Review:  When the notion of a film’s plot line consists of big robots taking on huge alien monsters , it is a plot line that sounds strangely familiar and one that has been done to death. The likes of Godzilla and Transformers come to mind. However, under the guidance of the visually brilliant Guillermo del Toro, Pacific Rim is a fantastic blend of the two and is a terrific and thrilling ride.

The film sets the scene with a prologue in which these frightening Kaiju creatures have destroyed plenty of cities and slaughtered lives across the world. Humanity’s last line of defence against these creatures is the Jaeger program, headed by Marshal Stacker Pentecost (Idris Elba) who seeks the help of Raleigh Becket (Charlie Hunnam) to come out of retirement and pilot one of these machines.

The acting on show here is of a decent order with Charlie Hunnam proving to be a strong willed and determined protagonist. Alongside him we have Mako Mori (Rinko Kikuchi), a young and untested Jaeger pilot who is keen to prove herself to Marshal Penetecost. The two form a solid relationship as the film progresses and their relationship is a crucial element to the story as they must work together to build a solid neural link together to ensure humanity does not reach its doom at the hands of the Kaiju. Idris Elba is as awesome as he always is in everything he’s in and you can see the fuel in him that drives him to lead the ship through the difficult storm of mayhem and destruction that the Kaiju are bringing to the people of Earth. This desire is apparent within all of the leading characters and through it it drives the story forward.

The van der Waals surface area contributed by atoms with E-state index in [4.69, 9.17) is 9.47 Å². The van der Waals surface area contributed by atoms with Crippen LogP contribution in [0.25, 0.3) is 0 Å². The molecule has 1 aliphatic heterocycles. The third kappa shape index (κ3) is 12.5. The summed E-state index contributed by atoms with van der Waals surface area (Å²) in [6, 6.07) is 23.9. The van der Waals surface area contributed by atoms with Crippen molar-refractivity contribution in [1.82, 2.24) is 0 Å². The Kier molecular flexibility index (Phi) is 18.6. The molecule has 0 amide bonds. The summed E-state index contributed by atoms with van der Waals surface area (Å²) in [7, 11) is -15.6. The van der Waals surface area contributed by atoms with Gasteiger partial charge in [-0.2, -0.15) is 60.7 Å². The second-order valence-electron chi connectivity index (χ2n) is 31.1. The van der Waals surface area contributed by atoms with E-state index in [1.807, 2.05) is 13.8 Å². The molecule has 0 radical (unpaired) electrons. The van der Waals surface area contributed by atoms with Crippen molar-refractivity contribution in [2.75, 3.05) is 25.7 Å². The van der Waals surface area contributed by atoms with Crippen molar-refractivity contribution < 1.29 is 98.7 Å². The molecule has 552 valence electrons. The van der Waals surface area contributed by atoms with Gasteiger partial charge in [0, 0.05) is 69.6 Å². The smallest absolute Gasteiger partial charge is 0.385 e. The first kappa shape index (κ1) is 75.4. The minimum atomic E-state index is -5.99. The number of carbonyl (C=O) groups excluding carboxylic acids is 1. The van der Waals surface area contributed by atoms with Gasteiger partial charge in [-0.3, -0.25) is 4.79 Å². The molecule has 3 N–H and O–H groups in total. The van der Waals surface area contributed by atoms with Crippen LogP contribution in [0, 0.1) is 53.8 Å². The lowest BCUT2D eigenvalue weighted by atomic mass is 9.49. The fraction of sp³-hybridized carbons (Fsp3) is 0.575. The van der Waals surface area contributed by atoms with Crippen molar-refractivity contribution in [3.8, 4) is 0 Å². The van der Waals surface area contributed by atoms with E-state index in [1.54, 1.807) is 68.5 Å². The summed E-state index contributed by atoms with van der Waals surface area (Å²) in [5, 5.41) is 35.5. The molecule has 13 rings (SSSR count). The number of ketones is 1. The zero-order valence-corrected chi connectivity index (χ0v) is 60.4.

On the other hand, the apocalyptic mood of the film is counteracted by the humour of the two scientists in the film with Dr Hermann Gottlieb (Burn Gorman) and Dr Newton Geiszler (Charlie Day) who whenever they are on screen always seem to be bickering and squabbling with one another as to how to best defeat the monstrous invaders. Their rivalry and differences of opinion is fun to watch but deep down their desire to ensure humanity’s survival is apparent within both of them.

While the relationship between the three leading characters is central to the story, the fight scenes on show are of monstrous proportions. The size of both the Kaiju and the Jaeger takes your breath away and you watch with glee and suspense as these two titanic monsters go head to head in jaw dropping and exhilarating fight scenes that are among the best that we have seen in this year’s selection of films. Cars get crushed and buildings are reduced to rubble as these great beasts do battle against these great machines of war.  An Oscar nomination for Best Special effects could definitely come Pacific Rim’s way next year.

Thus with interesting characters and some thrilling action sequences, Pacific Rim is certainly a fantastic adventure that gets the adrenaline pumping and leaves the viewer excited and wanting more. Combined with great action sequences and some interesting characters Pacific Rim is certainly one of the finest films that emerged from the Summer Movie season of 2013.

You come for Transformers VS Godzilla essentially and that is precisely what del Toro gives you, and it is nothing but damn good fun.